The consultant intensivist must be informed of all admissions to the ICU. Preferably, no ICU admission should take place without the prior knowledge of the consultant intensivist and the decision to transfer the patient to the ICU should be taken after consultation with the consultant intensivist, or a designated member of the critical care team.
Discharge of a patient from the ICU should be with the knowledge of the consultant intensivist. The consultant intensivist should have the authority to discharge patients from the ICU, in order to accommodate new admissions.
Overall co-ordination about admissions to and discharges from the ICU, should be done by the intensive care medical team.
It is essential to prioritise admissions. The consultant intensivist is ideally placed to triage patients, prioritise admissions and maintain a waiting list. He / she is also best placed to select the patients most suitable for early discharge, to make a bed available for admitting a new critically ill patient. This will ensure that intensive care will be available to patients who most deserve and are most likely to benefit from intensive care.
Responsibility of the consultant intensivist
The consultant intensivist must communicate with the referring consultants and explain the priority for admission, in a logical and scientific manner. The presence of written protocols outlining how patient admissions will be prioritised, is helpful. When discharging a patient from the ICU, the consultant intensivist should be satisfied that the patient is suitable for transfer out of the ICU and should communicate with the referring consultant, the reasons for an early discharge, as well as any special instructions to be followed on the wards.
All patients admitted to the ICU must be seen by a consultant intensivist.
Responsibility of the consultant intensivist
A major responsibility of the consultant intensivist is to ensure that any conflict is avoided, without compromising safety standards and by ensuring that standard practice guidelines and protocols are instituted in the care of the patient. This necessitates adequate communication between ICU and external consultants. The consultant needs to ensure that all ICU procedures are done safely and competently. Teaching and training of junior medical staff is the responsibility of the consultant intensivist.
Communication with patients and their families
The consultant intensivist should discuss the patient's progress with the primary consultant and ensure that the patient and family are given accurate and uniform information by all medical and nursing staff.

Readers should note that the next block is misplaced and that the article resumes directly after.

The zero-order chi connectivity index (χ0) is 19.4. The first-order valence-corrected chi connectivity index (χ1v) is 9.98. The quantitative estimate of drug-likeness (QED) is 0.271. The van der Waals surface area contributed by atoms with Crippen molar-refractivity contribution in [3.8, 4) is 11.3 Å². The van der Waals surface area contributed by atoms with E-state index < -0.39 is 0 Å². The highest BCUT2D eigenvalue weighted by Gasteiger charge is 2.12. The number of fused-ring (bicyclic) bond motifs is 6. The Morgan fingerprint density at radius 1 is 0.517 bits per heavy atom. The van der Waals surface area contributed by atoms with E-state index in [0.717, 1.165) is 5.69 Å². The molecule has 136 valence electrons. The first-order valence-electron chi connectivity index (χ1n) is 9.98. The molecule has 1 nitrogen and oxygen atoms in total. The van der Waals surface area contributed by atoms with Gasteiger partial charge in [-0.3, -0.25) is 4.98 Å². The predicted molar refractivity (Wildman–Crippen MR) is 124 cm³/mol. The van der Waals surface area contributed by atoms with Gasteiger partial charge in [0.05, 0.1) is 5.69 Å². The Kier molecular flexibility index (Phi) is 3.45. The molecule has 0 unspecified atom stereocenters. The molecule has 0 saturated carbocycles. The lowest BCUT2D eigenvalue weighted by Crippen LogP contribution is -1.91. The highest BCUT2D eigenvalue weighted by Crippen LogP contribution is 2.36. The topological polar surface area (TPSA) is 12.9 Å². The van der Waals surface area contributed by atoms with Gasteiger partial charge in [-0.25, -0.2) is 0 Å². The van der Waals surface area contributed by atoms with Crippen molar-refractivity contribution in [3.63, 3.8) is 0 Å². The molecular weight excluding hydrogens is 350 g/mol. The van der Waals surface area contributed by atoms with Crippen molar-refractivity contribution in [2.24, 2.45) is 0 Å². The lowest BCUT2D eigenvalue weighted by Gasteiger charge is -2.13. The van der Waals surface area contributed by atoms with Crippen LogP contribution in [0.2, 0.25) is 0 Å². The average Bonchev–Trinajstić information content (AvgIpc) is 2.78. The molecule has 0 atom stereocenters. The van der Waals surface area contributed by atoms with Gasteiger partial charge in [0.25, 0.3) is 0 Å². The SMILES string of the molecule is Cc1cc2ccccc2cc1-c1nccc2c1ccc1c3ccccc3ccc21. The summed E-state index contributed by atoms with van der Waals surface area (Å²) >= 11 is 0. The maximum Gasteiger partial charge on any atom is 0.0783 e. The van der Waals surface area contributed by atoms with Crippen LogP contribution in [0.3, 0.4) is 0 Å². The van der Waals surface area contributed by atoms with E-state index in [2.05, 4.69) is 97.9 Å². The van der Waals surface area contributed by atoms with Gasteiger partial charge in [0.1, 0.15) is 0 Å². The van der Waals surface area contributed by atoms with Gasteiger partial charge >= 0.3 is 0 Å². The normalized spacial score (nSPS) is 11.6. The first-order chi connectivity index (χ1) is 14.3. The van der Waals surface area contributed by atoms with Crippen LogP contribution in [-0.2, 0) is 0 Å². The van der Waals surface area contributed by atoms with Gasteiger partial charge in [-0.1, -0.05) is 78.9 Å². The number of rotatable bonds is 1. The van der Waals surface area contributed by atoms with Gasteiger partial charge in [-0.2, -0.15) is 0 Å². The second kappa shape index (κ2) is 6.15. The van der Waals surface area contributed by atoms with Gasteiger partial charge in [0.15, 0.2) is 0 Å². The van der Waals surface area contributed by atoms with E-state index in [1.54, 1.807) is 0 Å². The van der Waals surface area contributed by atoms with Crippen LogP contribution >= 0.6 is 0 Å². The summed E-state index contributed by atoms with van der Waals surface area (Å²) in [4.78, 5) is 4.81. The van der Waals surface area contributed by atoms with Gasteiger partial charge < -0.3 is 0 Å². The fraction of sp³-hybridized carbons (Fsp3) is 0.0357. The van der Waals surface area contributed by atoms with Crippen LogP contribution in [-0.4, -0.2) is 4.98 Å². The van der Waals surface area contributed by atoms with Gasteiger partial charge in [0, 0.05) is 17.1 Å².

End of life decisions
Responsibility of the consultant intensivist
It is vital that conflicting information regarding the patient's illness is not given by different medical teams. This creates an atmosphere of distrust and suspicion and is the basis of dissatisfaction and legal action. In the Indian multicultural context, the intensivist should be sensitive to social and cultural issues. The consultant intensivist is advised to read the end-of-life position statement published by the ISCCM.19
Responsibility of the consultant intensivist
There is a need for the presence of trained intensive care medical staff round the clock. It is the duty of the consultant intensivist to appoint, train and teach junior medical staff and roster them so that the ICU is staffed by competent personnel, especially outside routine hours. Written protocols should be available for patient management, including but not limited to patient assessment, procedures, management of common emergencies and transport.
The consultant intensivist may undertake commitments outside the ICU (e.g. clinics, admission privileges in the ICU and wards), but must ensure that he / she is readily available to the ICU at all times.
Services outside the ICU
-The consultant intensivist may also provide services such as but not limited to
A consultant intensivist may act as a consultant for the ICU Outreach Services. The outreach services of critical care medicine plays a pivotal role in improving patient care, in wards by providing all logistic support for early recognition of acute life threatening events and treatment interventions to stabilize sick patients who are at the risk of developing life threatening events. The concept of the medical emergency team (MET) is gaining wide acceptance.
Follow-up of patients outside the ICU
Maintaining standards of intensive care practice